- Fae, but only when they are enigmatic, tricksy sorts that will end you if you mess with them
    - Bad guy is related to the good guy
    - Dragons!
    - Rescue missions. Obviously the classical "damsel in distress" is annoying as hell, but I love seeing characters in distress. And the daring rescue attempt. I know this isn't limited to fantasy, but fantasy has a lot of it.


    Least faves:

    - Strictly enforced, stereotypical gender roles. Especially when you have a woman who just wants to fight and doesn't want to be a lady, but she can't because of society or some crap.
    - Monolithic races/cultures.
    - Prophesies. And Chosen Ones as they tend to be related.
    - Magic users who seem to forget they can use magic when the plot demands it.
    WIP: The Blood Artist (epic fantasy, currently in the sausage grinder known as editing)

    Other: Spooky shorts, mostly thought up while driving and bored

  23. #23
    figuring it all out hereticdoll's Avatar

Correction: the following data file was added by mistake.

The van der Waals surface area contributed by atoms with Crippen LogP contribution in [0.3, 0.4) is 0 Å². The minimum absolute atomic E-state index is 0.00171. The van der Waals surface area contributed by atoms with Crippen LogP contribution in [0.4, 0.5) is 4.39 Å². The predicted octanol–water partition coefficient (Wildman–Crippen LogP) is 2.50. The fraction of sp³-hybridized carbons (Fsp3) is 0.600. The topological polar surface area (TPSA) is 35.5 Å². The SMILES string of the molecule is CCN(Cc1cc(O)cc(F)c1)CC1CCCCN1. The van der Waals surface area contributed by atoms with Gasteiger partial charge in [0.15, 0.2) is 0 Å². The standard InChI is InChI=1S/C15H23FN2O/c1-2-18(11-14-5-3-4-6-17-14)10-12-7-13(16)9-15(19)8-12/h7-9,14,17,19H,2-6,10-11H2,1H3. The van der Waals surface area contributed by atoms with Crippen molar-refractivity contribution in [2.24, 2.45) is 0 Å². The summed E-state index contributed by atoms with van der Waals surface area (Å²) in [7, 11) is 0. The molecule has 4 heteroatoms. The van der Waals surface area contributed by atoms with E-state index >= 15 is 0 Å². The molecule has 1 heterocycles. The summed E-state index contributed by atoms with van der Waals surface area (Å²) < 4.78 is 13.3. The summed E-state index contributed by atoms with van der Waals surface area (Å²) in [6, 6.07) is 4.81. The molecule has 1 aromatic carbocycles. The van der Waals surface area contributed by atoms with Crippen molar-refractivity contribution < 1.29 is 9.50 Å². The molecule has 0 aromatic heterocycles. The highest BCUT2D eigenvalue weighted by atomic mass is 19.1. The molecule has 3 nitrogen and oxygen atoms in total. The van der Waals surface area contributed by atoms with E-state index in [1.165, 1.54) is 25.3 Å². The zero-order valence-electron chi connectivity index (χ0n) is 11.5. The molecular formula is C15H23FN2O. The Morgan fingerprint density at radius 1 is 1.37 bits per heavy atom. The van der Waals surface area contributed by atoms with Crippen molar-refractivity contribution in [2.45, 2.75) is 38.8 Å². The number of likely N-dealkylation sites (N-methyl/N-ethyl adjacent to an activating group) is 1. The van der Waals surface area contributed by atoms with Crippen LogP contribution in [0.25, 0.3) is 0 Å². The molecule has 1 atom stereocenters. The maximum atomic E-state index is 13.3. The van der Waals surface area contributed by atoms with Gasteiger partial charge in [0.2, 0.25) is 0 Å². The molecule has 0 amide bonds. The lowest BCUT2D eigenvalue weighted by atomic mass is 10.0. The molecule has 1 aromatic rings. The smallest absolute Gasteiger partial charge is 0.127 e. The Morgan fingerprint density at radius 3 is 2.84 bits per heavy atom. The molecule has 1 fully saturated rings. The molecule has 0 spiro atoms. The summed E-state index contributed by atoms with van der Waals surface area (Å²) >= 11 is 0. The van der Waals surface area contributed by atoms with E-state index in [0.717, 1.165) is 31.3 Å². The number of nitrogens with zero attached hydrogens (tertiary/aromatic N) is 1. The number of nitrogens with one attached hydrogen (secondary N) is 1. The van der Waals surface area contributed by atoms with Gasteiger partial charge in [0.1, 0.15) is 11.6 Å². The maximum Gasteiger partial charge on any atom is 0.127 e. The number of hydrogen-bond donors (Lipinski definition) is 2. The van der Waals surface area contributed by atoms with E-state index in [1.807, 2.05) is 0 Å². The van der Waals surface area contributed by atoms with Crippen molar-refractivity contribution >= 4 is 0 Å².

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    Quote Originally Posted by Marian Perera View Post
    6. Realistic consequences to foolish or poorly-thought-out decisions. In other words, the hero doesn't get a free pass because he's the hero.
    Yes, I love this.
    "It is absurd to divide people into good and bad. People are either charming or tedious."
    -Oscar Wilde

  24. #24
    practical experience, FTW
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    Quote Originally Posted by Marian Perera View Post
    Subversion : Terry Pratchett's Lords and Ladies.
    Considering that Terry Pratchett satirizes the entire Fantasy genre and virtually all its tropes, it's hard to cite him as an example.

    caw
    Light thinks it travels faster than anything but it is wrong. No matter how fast light travels it finds the darkness has always got there first, and is waiting for it.

    -- Terry Pratchett

  25. #25
    starting over Marian Perera's Avatar
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    Quote Originally Posted by PyriteFool View Post
    Strictly enforced, stereotypical gender roles. Especially when you have a woman who just wants to fight and doesn't want to be a lady, but she can't because of society or some crap.
    I also hate it if this woman then mocks other women who like embroidery or want to stay at home with their kids. Because that's so weak and girly. It reminds me of Arya in Game of Thrones saying "Most girls are idiots", because how can we tell she's cool and badass if she doesn't put other girls down?
    Sleeping Beauty-inspired m/m romance : Editing.